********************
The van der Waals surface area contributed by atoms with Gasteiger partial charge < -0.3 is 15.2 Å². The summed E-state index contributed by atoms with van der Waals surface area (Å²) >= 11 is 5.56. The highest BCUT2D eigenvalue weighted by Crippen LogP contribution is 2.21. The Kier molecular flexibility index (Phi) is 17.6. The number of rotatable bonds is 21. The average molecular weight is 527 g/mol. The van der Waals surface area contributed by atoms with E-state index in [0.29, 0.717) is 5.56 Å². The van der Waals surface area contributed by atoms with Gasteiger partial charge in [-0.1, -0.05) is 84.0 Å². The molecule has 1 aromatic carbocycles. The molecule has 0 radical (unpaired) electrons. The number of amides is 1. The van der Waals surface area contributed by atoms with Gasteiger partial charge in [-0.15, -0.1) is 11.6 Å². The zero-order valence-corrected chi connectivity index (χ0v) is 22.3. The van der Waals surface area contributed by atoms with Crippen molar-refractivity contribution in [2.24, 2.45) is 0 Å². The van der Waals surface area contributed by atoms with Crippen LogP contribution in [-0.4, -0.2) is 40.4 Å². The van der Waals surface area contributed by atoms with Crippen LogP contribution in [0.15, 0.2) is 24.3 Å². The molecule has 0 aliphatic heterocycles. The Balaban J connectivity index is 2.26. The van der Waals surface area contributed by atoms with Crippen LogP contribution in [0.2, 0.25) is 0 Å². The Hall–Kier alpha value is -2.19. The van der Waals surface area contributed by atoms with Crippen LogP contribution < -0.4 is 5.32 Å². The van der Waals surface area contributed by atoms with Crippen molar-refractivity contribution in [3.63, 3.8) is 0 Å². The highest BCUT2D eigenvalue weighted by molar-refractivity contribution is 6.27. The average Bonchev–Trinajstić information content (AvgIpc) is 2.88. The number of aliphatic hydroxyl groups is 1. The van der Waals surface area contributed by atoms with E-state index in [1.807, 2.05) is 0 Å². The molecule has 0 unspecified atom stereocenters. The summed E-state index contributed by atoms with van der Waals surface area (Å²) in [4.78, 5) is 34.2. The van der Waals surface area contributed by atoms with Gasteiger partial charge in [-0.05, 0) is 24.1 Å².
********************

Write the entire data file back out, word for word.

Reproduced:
The van der Waals surface area contributed by atoms with Gasteiger partial charge < -0.3 is 15.2 Å². The summed E-state index contributed by atoms with van der Waals surface area (Å²) >= 11 is 5.56. The highest BCUT2D eigenvalue weighted by Crippen LogP contribution is 2.21. The Kier molecular flexibility index (Phi) is 17.6. The number of rotatable bonds is 21. The average molecular weight is 527 g/mol. The van der Waals surface area contributed by atoms with E-state index in [0.29, 0.717) is 5.56 Å². The van der Waals surface area contributed by atoms with Gasteiger partial charge in [-0.1, -0.05) is 84.0 Å². The molecule has 1 aromatic carbocycles. The molecule has 0 radical (unpaired) electrons. The number of amides is 1. The van der Waals surface area contributed by atoms with Gasteiger partial charge in [-0.15, -0.1) is 11.6 Å². The zero-order valence-corrected chi connectivity index (χ0v) is 22.3. The van der Waals surface area contributed by atoms with Crippen molar-refractivity contribution in [2.24, 2.45) is 0 Å². The van der Waals surface area contributed by atoms with Crippen LogP contribution in [-0.4, -0.2) is 40.4 Å². The van der Waals surface area contributed by atoms with Crippen LogP contribution in [0.15, 0.2) is 24.3 Å². The molecule has 0 aliphatic heterocycles. The Balaban J connectivity index is 2.26. The van der Waals surface area contributed by atoms with Crippen LogP contribution in [0.2, 0.25) is 0 Å². The Hall–Kier alpha value is -2.19. The van der Waals surface area contributed by atoms with Crippen LogP contribution < -0.4 is 5.32 Å². The van der Waals surface area contributed by atoms with Crippen molar-refractivity contribution in [3.63, 3.8) is 0 Å². The highest BCUT2D eigenvalue weighted by molar-refractivity contribution is 6.27. The average Bonchev–Trinajstić information content (AvgIpc) is 2.88. The number of aliphatic hydroxyl groups is 1. The van der Waals surface area contributed by atoms with E-state index in [1.807, 2.05) is 0 Å². The molecule has 0 unspecified atom stereocenters. The summed E-state index contributed by atoms with van der Waals surface area (Å²) in [4.78, 5) is 34.2. The van der Waals surface area contributed by atoms with Gasteiger partial charge in [-0.05, 0) is 24.1 Å².